> well-supported by all browsers, but defined in increasingly careful
> detail. Interoperability is only improving here, and there seems to be no
> desire to remove it -- quite the opposite, we're actively working on
> making it more useful for authors.
>
> IMHO this is the kind of thing that it makes imminent sense for a binding
> layer to make use of.
>
>
> > > Furthermore, we cannot for performance reasons require that the
> > > component library be loaded before the page is parsed, since that
> > > would mean that loading an HTML page would be blocked on loading a
> > > subresource. We already have this problem with both style and scripts,
> > > and it is a performance nightmare.
> >
> > I agree that it can cause performance problems, but as you note we
> > already have this with <script>, and speculative parsers are getting
> > pretty good.
>
> If you add an RTT to the page load, it doesn't matter how good your parser
> is. You're going to be slower than not having the RTT unless your page is
> absolutely huge.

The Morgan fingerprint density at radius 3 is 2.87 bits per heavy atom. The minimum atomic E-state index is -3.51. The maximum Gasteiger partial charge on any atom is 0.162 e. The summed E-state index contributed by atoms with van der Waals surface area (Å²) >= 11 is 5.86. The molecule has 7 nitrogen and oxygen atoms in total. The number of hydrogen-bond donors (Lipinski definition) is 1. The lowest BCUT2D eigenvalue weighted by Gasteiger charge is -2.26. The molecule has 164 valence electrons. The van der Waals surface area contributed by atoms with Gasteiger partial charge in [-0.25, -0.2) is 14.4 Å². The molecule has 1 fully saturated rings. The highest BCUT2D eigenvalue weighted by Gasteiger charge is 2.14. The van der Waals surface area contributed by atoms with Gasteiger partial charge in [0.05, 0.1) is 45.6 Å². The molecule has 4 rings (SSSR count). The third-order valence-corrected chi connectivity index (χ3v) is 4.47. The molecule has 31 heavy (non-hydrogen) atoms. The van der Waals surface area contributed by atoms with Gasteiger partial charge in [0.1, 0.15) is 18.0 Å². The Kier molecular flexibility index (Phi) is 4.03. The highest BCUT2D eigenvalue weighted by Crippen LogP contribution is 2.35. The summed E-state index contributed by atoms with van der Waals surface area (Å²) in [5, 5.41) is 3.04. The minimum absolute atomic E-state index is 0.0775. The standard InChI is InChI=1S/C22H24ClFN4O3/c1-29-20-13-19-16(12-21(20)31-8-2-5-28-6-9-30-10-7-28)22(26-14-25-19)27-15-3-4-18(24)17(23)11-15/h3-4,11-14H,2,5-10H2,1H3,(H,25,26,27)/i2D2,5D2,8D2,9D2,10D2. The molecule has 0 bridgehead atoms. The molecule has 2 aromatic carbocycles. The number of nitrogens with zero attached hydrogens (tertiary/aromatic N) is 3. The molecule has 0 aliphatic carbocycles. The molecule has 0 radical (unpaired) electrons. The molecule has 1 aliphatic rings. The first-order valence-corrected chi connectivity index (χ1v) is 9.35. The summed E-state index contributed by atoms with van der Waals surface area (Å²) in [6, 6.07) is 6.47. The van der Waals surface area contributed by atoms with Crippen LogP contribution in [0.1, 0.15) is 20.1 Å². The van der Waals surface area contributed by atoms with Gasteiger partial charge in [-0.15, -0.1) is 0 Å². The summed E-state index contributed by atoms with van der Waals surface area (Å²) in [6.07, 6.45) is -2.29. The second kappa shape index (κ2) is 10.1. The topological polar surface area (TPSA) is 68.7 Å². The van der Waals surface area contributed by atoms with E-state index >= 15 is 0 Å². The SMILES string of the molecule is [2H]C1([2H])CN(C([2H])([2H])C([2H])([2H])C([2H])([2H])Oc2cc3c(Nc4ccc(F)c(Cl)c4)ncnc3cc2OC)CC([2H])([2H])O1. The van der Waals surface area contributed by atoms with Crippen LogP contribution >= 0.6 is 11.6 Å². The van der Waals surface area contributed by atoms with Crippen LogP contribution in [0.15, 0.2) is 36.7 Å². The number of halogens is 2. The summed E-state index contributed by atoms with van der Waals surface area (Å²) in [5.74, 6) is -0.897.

>
>
> > Using an attribute to declare the binding could work if we make its
> > value immutable or if we make changes to its value have no effect.
>
> For use cases consisting of creating new or augmented widgets, that's fine
> by me. We already have plenty of precedent for attributes whose changes do
> nothing, for example <script src> and, most recently, <html manifest="">.
>
> For use cases that are intrinsically presentational and dynamic, like
> layout managers, I don't think the markup should need to be changed
> (except in the <head>, to opt-in to the binding and style sheets).
>
> Those use cases probably don't need the elements to actually expose an
> API, though, so maybe that's a non-issue. They do need to be able to hook
> event handlers, read existing APIs, and modify the presentation.
>
> --
> Ian Hickson               U+1047E                )\._.,--....,'``.    fL
> http://ln.hixie.ch/       U+263A                /,   _.. \   _\  ;`._ ,.
> Things that are impossible just take longer.   `._.-(,_..'--(,_..'`-.;.'
>
>
Received on Thursday, 29 September 2011 01:34:35 GMT